A: As discussed above, any funds earmarked for Outreach will be used exclusively for Outreach. The primary use of the existing reserves will be to fund approximately 12 months of support for our existing ministry partners. A longer term of support may be considered where necessary. If there are excess reserves afterwards, the Trustees will distribute these dollars to each local church for the sole purpose of being used for local and global outreach. The amount given to each church will depend upon factors including, but not limited to, the amount of funds available to give, the need of each church to support its local and global outreach, and that church's historical percentage of total outreach giving.
Q: What about the future of Camp Carl?
A: Camp Carl represents one of the most unique and important ministries of The Chapel. Therefore, we have listed this question in the FAQs in its own section for the purpose of maximum emphasis and clarity. While we have yet to propose any formal changes to Camp, we have commissioned a Camp Evaluation Committee to examine and evaluate a variety of potential future leadership and governance structures. Camp Carl will continue in partnership and under the oversight of independent Chapel churches. The outcome of this Committee will assist the decision-making process entrusted to the Trustees.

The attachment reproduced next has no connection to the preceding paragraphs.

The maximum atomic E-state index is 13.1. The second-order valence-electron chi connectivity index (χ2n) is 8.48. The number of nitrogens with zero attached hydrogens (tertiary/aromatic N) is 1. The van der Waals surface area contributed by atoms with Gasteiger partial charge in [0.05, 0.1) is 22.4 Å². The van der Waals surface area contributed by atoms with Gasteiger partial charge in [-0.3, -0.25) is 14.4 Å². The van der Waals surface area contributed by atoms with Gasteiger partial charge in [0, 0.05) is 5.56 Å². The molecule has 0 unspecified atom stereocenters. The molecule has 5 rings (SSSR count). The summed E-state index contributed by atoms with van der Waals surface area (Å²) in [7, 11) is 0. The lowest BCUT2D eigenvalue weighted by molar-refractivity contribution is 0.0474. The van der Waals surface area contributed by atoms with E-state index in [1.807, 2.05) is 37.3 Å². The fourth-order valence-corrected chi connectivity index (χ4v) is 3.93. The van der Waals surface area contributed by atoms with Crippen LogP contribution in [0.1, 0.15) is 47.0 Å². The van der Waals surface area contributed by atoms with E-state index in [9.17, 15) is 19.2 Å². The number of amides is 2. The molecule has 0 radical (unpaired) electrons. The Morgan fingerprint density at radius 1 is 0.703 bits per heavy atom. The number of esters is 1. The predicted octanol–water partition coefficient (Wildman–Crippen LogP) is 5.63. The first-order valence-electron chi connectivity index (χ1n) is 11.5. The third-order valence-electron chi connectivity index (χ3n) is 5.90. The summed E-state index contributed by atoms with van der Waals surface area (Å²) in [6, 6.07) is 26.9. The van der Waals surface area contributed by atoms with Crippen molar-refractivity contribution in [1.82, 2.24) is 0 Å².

The entire church membership will vote on any formal changes to the governance model of Camp before any campus has officially launched as an independent church, so as to ensure the broadest representation and participation of our membership during the vote. Our aim is for the ministry of Camp to continue its great work of reaching children and youth for Christ, during the transition, and afterward, have the best oversight plan for Camp's long-term wellbeing.
The Chapel has a rich, long-standing history of planting and assisting independent churches that are launched into health and autonomy. Over a dozen vibrant, growing churches exist today because of these efforts. This is multiplication for the sake of the Kingdom, and it is this legacy that inspires our vision for The Chapel's future.
After considering various aspects of a voluntary collective network, we do not expect that the independent Chapel churches will share services like Finance, IT, etc. However, we do anticipate that the future local elders of Chapel churches may very well participate in the licensure and ordination consortium for new pastors, alongside other churches previously planted by The Chapel, as is currently our norm. As independent churches, we also anticipate a continued partnership in the work and support of Camp Carl.